.comment-link {margin-left:.6em;}

The collected opinions of an august and aristocratic personage who, despite her body having succumbed to the ravages of time, yet retains the keen intellect, mordant wit and utter want of tact for which she was so universally lauded in her younger days. Being of a generation unequal to the mysterious demands of the computing device, Lady Bracknell relies on the good offices of her Editor for assistance with the technological aspects of her journal.

My Photo
Location: Bracknell Towers

Friday, August 14, 2009

Job satisfaction

Rejoice with me, for I have just learned that the specialist DDA advice I gave some months ago on a personal case has resulted in the abominably-treated member concerned accepting a substantial out of court settlement :-)

I won't regale the details because I wouldn't want to run even the slightest risk of anyone being able to identify the person involved. But I was asked to find a compelling argument that the way in which she was treated constituted discrimination. And it wasn't easy. But I did. Armed with my advice, the local union rep escalated the case to the Employment Tribunal. At which point, evidently, the employer recognised that it had little prospect of success and offered a financial settlement. Crucially, the member has now had confirmation that she wasn't just making a fuss about nothing, and should be able to put the whole ghastly business behind her. Result.

In other good news, my scarabs were delivered today.

Thursday, August 06, 2009

Farewell, cruel world!

Having but lately returned from an appointment with my diabetes nurse at which I discovered that the miserable half hour I spent three weeks ago waiting for blood tests had been largely wasted in that the only test they didn't do was the crucial one which indicates how my diabetes is doing, I hobbled down to the front door to open it for that nice Mr Sainsbury who was bringing me a delivery of heavy groceries.

Prior to actually opening the door, I grabbed the post out of the wire basket behind the letterbox in order to bring it back upstairs with me.

Before I continue with this anecdote, I should perhaps explain that I attended the colposcopy clinic at the Women's Hospital a couple of months ago for one of those regular girly tests which is intended to prevent one from turning into Jade Goody. (Tests which most women endure at their GP's surgery but for which I, being of an unbending frame, need the support of specialist furniture in order to achieve the necessary position. Even with that support, the necessary position is very far from comfortable. And that's before the test starts. Deep joy.) Anyroad up, I'm always informed of the appointment by the hospital direct rather than my GP's surgery acting as a go-between in these matters. Once the whole ghastly experience is over and done with for the next however many years, one tends to push it to the furthest recesses of one's increasingly-unreliable memory.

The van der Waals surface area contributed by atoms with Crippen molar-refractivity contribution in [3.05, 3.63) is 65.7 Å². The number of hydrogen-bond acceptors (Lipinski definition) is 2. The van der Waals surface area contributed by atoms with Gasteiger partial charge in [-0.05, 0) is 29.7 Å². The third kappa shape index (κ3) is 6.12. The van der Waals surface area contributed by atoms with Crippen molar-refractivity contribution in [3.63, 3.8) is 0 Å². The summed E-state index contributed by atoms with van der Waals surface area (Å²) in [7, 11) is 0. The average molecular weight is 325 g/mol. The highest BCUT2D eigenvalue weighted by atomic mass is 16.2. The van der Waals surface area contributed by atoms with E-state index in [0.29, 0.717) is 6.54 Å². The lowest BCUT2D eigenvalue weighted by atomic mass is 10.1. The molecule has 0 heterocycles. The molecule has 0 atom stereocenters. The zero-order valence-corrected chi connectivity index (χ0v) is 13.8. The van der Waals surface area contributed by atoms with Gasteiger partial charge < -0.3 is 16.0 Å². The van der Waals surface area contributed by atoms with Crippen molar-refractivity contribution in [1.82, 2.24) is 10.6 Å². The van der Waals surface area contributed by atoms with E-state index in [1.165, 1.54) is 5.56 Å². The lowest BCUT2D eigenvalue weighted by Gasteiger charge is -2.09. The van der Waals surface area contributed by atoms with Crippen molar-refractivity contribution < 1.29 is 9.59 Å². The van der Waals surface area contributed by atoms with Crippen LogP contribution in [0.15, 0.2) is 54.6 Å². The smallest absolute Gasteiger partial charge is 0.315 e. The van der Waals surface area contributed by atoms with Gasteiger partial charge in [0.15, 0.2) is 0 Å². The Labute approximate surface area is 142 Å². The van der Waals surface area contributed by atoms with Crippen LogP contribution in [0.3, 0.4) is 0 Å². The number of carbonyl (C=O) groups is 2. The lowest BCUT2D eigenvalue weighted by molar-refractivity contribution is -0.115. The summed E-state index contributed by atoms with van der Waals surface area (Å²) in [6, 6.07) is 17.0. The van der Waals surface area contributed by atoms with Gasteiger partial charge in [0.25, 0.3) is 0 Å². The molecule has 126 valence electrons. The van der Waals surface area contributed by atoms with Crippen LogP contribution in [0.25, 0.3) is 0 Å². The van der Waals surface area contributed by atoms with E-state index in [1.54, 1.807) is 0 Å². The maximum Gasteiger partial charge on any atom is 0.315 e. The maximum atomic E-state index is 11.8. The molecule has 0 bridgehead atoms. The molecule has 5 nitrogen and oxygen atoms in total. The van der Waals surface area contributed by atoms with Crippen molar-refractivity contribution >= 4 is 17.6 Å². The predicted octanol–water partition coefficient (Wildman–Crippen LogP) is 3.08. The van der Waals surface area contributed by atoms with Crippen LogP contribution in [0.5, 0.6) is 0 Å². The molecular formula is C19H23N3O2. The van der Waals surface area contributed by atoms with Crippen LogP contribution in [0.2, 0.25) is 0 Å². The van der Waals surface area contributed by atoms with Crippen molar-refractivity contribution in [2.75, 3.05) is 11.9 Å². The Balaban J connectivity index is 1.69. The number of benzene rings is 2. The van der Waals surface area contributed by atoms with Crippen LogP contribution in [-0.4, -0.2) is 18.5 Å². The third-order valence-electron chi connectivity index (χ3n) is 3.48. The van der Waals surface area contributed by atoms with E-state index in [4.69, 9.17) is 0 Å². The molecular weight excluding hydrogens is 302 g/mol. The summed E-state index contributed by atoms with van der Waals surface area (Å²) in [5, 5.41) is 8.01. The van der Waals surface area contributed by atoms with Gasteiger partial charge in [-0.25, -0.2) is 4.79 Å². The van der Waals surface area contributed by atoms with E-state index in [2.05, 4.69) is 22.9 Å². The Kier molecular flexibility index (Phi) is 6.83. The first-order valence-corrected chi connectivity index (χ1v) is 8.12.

Back to my post. (Or 'mail', if you are American.) Today's post consisted of a white, A4 envelope, evidently containing quite a lot of paperwork. Assuming it was probably a communication from my trade union, I scanned the envelope for identifying marks whilst expressing my amazement to that nice man from Sainsburys that there were no changes to my order. As he high-tailed it back to his van to start transporting the crates up the path, I saw that the envelope was boldly marked Private & Confidential and that the return address was the Women's Hospital.

I think I probably aged about ten years in the time it took me to get back up the stairs and open the envelope to discover the questionnaire within.

So, assuming this questionnaire contains the standard 'Is there anything else you'd like us to know?' box, I might just mention the fact that, whilst the difference between an envelope containing a questionnaire and one containing a 'Sorry, you have inoperable cancer' letter might be really obvious to anyone who works in the hospital, we are not all blessed with this insider expertise in the finer points of hospital stationery, and they might just like to think about buying a nice rubber stamp with the words, 'Don't panic. This is just a questionnaire', on it.

The Editor

Wednesday, August 05, 2009

A futile gesture

Recently, every time I have trudged into Tesco after work, I have been presented with, in addition to my till receipt, a further flimsy piece of paper offering me £3 off the next time I spend £30.

Whilst this is kind of Tesco, and I appreciate the offer, they do appear to be confusing me with someone who can actually lift £30-worth of groceries.

Given that I have all the heavy and/or non-perishable stuff delivered by that nice Mr Sainsbury every so often, my trips to the local Tesco generally involve buying bread, milk and fresh veg. Bread is, I suppose, not inordinately heavy. But add two pints of milk - or whatever the equivalent is in new money - and several days' worth of vegetables, and goods to the value of less than £10 can easily be about as much as my weedy back is happy to carry.

Having given the matter some thought, I accede that Tesco does sell some things which are relatively light in weight. Unfortunately, they tend not to be things for which I would have much, if any, use. £30-worth of cotton wool balls, for example, would last me until the end of time. Ditto boxes of matches. And, whilst £30-worth of loo roll probably isn't impossibly heavy, it takes up so much space that I would have to wrap myself up in it like a mummy in order to carry it home.

So it looks as though I'm going to be unable to redeem my generous £3 discount (£3 - imagine!!). Unless, of course, anyone has any inspired suggestions.

('Learn to drive', by the way, does not constitute an inspired suggestion for the purposes of this blog post. Just so's you know.)

The Editor